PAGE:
The cereal disease is just emerging as a problem to pay attention to in Western Canada, but it is well-established in other parts of the world
Plant pathologists in Western Canada are continuing to learn more about bacterial leaf streak (BLS), an emerging cereal leaf disease that can reduce wheat yields by 40 to 50 percent in severely infected fields.
Mike Harding, a research scientist and plant disease expert with Alberta Agriculture, said confirmed cases of the disease are still relatively low across Western Canada.
But based on anecdotal reports, the disease is becoming more common, both in irrigated areas of southern Alberta and in dryland production areas of the eastern Prairies.
The disease is usually observed in conditions of high moisture and humidity.
Early visible symptoms include elongated yellow chlorotic streaks on the leaves of infected plants.
When infection levels are severe, a bacterial ooze can be observed on the surface of diseased leaves. As the disease progresses, the leaf lesions expand and become necrotic.
Eventually, entire leaves will become brown and dry, losing all of their photosynthetic potential.
The disease often occurs in tandem with other fungal diseases, said Harding, who spoke about the disease during an online Seed Talk Series event, hosted by the Saskatchewan Seed Growers Association.
“Lots of times, it’s easy to misdiagnose the problem because it usually doesn’t just occur in isolation,” he said.
“There’s often times other fungal diseases that can sometimes make it challenging to know if bacterial leaf streak is present.”
Harding said BLS is a relatively new concern to cereal crop producers in Western Canada but is well established throughout the world.
“Just about everywhere (in the world) that we grow cereal crops in a big way, this pathogen is present.”
The disease can affect all cultivated cereal crops, as well as cultivated forage grasses, native grasses and grassy weed species.
Although it is most common in wet conditions and irrigated fields, it can also be observed on dryland production, especially near low-lying grassy areas.
Once established, the pathogen can be spread by crop residues, wind-driven rains and possibly on harvested seed from infected fields.
“It likes areas that have moisture available… and it also likes areas that have warm days and cool nights” that are conducive to dew formation, Harding said.
The disease can easily be confused with bacterial leaf blight, but BLS is caused by a different pathogen that is more aggressive and can have a greater negative impact on the plant’s productive potential.
“We’ve heard confirmed reports of yield loss up to 40 percent in the U.S. and Mexico and, anecdotally, we’re hearing in Alberta and Manitoba, similar numbers in the isolated fields that the disease becomes quite problematic,” Harding said.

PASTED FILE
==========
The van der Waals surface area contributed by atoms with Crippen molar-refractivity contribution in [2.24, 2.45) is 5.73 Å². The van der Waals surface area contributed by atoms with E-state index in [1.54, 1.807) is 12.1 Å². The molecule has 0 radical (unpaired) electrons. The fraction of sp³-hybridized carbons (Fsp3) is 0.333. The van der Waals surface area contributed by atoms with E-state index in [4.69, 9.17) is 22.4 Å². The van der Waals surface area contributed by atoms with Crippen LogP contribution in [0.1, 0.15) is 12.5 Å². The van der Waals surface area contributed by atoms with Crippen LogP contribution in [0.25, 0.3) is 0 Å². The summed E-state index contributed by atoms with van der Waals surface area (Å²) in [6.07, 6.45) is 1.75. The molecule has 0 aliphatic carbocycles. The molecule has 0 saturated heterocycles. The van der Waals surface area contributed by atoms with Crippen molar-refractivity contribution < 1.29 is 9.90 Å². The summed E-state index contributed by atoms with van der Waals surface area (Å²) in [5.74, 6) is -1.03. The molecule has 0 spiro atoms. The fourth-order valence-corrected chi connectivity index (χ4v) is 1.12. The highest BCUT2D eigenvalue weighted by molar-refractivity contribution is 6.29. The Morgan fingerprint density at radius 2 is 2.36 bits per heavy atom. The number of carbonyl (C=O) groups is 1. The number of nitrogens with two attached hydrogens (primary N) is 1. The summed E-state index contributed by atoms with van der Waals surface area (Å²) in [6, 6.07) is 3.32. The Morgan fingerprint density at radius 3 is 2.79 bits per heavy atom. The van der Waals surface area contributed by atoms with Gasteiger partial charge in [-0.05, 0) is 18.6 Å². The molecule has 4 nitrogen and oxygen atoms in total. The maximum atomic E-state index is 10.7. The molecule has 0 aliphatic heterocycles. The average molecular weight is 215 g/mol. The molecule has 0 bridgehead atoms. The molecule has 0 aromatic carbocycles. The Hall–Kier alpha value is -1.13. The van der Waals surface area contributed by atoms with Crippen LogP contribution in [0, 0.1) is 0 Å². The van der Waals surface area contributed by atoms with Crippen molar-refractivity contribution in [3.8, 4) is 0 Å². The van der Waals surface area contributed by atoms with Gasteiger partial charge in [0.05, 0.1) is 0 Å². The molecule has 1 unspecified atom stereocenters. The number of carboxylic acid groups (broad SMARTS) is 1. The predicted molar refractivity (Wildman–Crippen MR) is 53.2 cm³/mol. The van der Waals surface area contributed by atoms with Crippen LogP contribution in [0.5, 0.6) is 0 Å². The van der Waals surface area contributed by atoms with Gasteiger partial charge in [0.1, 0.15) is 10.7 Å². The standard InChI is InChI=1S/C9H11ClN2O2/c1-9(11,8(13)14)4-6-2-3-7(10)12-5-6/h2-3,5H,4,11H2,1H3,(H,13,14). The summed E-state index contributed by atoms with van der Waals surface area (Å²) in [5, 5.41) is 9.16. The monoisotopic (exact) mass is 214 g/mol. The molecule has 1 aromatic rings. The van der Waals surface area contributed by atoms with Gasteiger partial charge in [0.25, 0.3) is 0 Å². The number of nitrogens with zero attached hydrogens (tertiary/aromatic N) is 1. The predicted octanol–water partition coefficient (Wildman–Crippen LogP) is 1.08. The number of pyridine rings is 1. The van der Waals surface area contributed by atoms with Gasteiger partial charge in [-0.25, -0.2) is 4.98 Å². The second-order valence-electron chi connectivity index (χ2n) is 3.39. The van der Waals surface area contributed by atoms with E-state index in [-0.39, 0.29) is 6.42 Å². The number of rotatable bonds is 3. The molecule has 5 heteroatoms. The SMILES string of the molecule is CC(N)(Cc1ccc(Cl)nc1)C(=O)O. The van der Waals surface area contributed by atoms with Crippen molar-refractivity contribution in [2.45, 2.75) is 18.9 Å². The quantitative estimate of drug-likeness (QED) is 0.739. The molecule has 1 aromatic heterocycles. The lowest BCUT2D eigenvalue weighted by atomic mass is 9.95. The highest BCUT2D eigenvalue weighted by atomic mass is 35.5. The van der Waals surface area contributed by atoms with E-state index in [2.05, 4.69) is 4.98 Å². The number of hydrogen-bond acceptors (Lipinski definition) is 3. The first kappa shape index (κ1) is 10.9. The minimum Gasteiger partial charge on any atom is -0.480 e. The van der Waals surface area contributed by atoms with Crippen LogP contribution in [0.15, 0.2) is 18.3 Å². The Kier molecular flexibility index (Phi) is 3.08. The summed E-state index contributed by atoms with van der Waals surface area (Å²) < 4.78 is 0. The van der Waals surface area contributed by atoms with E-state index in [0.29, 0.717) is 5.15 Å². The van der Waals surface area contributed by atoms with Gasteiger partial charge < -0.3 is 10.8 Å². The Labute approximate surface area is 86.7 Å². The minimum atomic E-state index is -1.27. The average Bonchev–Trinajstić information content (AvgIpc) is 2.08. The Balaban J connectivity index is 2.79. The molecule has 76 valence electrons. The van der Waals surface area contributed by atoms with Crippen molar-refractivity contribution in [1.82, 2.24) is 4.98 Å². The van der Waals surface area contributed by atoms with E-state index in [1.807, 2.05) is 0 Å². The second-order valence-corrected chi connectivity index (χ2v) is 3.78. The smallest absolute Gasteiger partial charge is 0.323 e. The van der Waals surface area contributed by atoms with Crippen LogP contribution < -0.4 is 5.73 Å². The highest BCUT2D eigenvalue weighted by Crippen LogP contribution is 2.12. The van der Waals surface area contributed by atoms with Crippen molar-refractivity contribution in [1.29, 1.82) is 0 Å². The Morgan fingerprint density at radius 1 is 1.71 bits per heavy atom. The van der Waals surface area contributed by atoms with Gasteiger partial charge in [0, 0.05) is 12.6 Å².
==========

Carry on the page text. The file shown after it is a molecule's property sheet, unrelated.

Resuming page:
“Bacterial leaf streak has, in some areas of the Prairies, become a real significant production impediment.”
According to Harding, BLS was first documented in southern Alberta in 2013.
Initially, researchers were not overly concerned by its emergence but the disease has become more common in recent years.
Canadian researchers are beginning to dedicate more time and resources to studying the disease and learning about transmission and control.
Harding believes that the disease will become more common across the West, requiring ongoing research and management.
The bacteria responsible for the disease does not survive well in soil but can live in host plants including perennial weeds and infected cereal crop residues.
Fungicides are ineffective.
In the United States, in-crop bactericides have shown some ability to control the disease. But the need for multiple applications every seven to 10 days makes existing products uneconomical.
Although the disease has been observed more commonly in certain wheat varieties, there is no conclusive evidence to suggest that any particular wheat variety in Canada is more susceptible than others.
In 2020, Harding’s lab conducted a “non-scientific” non-replicated experiment aimed at assessing varietal tolerance.
The pathogen responsible for the disease was isolated and introduced to 12 different wheat varieties in five different wheat classes, as well as one barley variety, CDC Copeland.
“It (the pathogen) was pretty well equally virulent on everything we tested it on,” Harding said.
“Based on this (experiment), we don’t think this is a specific variety issue.”
Disease transmission is also not well understood.
“Whether it’s being spread by storm systems, or it’s just always existed at very low levels in some of our grassy areas, or whether it’s moved around on seed — we think probably all of the above….”
Harding cautioned against jumping to conclusions based on the anecdotal observations and said more research is necessary.
“Because this has been an emerging issue in the United States over the last five years, they’re quite a bit further ahead of us in terms of scientific research,” Harding said.
For now, the best defences against the disease include following a diverse crop rotation, becoming familiar with the disease and its symptoms, scouting fields regularly during the growing season and using clean seed.
Harding said seed testing should be available soon.
“That’s going to be an option that we need in the future. And staying as clean as we can from the start is going to be a really key piece to managing this disease.
“We just don’t have a lot of management options. We’ll use host resistance if it becomes available and we may get some incremental help from seed treatments if they become available but there isn’t anywhere in the world that’s solved the bacterial leaf streak issue with either of these two tools.”
Harding said the disease, while still relatively new to Western Canada, is likely to become more common and will need ongoing management.